But could the leaders of the former PCI have expressed their views so clearly if they had not been trained to think and act, within a framework that enshrines the worldwide capitalist system, founded on private ownership of the means of production? (And that was precisely the content of the “peaceful coexistence” policy pursued in accordance with the preservation of the bureaucracy.). Would it have been the same if they had not been components of that social stratum that owed its very existence to its submission to the policies and needs of the leading bureaucracy in the USSR? For instance in 1974, the Italian Communist Party decided not to challenge Italy’s membership in NATO. Berlinguer, its General Secretary said at the time : “It is not realistic to think that isolated countries can unilaterally leave one of the two camps.”
And those who claim to position themselves to the “left” of the policy being followed by D’Alema and Co. and pretend to be “her Majesty’s opposition” do not find it difficult to support with their votes, the presence of a military contingent in Afghanistan in conformity with NATO. It should be noted that they are joined by the Italian supporters of the United Secretariat, who dare to invoke “Trotskyism.”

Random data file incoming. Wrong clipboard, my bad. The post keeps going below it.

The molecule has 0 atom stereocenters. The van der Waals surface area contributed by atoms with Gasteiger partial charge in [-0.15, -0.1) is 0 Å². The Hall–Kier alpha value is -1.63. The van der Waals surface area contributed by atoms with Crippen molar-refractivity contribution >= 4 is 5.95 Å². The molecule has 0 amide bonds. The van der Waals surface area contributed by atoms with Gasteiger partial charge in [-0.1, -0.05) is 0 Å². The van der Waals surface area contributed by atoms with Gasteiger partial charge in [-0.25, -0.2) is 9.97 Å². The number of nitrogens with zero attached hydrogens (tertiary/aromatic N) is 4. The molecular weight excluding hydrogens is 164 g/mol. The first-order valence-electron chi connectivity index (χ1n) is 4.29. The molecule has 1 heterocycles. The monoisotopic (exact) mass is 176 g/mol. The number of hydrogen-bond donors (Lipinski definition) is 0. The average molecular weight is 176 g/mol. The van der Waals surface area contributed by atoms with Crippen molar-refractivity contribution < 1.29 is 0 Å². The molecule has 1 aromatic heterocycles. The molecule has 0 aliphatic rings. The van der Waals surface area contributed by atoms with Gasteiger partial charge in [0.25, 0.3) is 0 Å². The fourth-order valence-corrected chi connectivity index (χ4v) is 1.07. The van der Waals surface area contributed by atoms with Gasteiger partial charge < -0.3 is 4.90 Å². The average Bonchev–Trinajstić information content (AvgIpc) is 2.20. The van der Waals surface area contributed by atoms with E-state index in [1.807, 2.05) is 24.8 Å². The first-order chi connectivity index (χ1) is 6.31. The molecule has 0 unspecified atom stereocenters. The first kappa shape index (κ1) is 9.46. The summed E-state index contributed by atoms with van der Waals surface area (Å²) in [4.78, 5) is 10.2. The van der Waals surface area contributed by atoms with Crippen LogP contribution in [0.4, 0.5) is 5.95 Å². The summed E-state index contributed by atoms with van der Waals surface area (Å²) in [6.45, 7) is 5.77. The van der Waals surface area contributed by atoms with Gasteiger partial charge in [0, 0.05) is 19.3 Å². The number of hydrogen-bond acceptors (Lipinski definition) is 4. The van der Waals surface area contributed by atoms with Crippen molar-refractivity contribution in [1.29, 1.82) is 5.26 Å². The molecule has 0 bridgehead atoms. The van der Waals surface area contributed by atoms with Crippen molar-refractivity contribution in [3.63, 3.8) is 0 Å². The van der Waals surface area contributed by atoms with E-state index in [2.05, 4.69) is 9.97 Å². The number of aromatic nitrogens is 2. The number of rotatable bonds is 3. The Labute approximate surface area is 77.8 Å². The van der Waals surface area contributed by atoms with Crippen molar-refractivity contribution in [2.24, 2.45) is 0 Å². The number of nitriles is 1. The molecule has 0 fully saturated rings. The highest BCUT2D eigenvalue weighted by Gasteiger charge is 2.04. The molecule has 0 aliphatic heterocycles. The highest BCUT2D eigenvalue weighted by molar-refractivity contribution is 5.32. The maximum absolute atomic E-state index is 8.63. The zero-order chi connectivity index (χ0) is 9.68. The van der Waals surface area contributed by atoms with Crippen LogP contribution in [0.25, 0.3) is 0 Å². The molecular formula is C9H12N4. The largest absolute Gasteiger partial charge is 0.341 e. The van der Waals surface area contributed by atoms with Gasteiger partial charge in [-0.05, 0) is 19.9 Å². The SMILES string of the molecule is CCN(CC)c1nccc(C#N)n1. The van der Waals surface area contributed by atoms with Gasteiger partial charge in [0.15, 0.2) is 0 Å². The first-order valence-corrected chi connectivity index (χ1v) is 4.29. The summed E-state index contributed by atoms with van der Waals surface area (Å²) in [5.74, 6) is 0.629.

This element of continuity does not mean in any way that Stalinism, as a system that ensures the political domination of the bureaucratic caste, might outlive its collapse. Let us repeat that, under the conditions of economic and social backwardness, and particularly in a situation where the USSR was isolated, the degeneration of the workers’ state led to the usurpation of political power by the Stalinist bureaucracy, a counter-revolutionary caste, which Trotsky defined as “the transmission belt for imperialism within the workers’ state.”